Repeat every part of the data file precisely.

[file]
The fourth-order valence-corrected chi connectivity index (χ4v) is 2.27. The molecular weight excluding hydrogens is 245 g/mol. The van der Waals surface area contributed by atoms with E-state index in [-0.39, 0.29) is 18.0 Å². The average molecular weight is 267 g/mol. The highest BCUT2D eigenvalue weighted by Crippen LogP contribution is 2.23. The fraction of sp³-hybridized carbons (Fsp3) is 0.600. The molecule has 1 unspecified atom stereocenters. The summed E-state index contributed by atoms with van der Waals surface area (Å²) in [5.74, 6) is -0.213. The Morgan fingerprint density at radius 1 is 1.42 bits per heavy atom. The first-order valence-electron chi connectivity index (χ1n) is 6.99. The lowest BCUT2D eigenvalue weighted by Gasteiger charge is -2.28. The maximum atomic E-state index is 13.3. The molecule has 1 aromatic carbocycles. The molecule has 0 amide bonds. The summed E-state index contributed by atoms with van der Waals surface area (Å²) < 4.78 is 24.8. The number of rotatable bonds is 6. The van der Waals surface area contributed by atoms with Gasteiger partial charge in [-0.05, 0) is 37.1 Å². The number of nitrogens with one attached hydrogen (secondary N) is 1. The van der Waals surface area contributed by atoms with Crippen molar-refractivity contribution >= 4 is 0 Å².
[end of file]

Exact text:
The fourth-order valence-corrected chi connectivity index (χ4v) is 2.27. The molecular weight excluding hydrogens is 245 g/mol. The van der Waals surface area contributed by atoms with E-state index in [-0.39, 0.29) is 18.0 Å². The average molecular weight is 267 g/mol. The highest BCUT2D eigenvalue weighted by Crippen LogP contribution is 2.23. The fraction of sp³-hybridized carbons (Fsp3) is 0.600. The molecule has 1 unspecified atom stereocenters. The summed E-state index contributed by atoms with van der Waals surface area (Å²) in [5.74, 6) is -0.213. The Morgan fingerprint density at radius 1 is 1.42 bits per heavy atom. The first-order valence-electron chi connectivity index (χ1n) is 6.99. The lowest BCUT2D eigenvalue weighted by Gasteiger charge is -2.28. The maximum atomic E-state index is 13.3. The molecule has 1 aromatic carbocycles. The molecule has 0 amide bonds. The summed E-state index contributed by atoms with van der Waals surface area (Å²) < 4.78 is 24.8. The number of rotatable bonds is 6. The van der Waals surface area contributed by atoms with Gasteiger partial charge in [-0.05, 0) is 37.1 Å². The number of nitrogens with one attached hydrogen (secondary N) is 1. The van der Waals surface area contributed by atoms with Crippen molar-refractivity contribution >= 4 is 0 Å².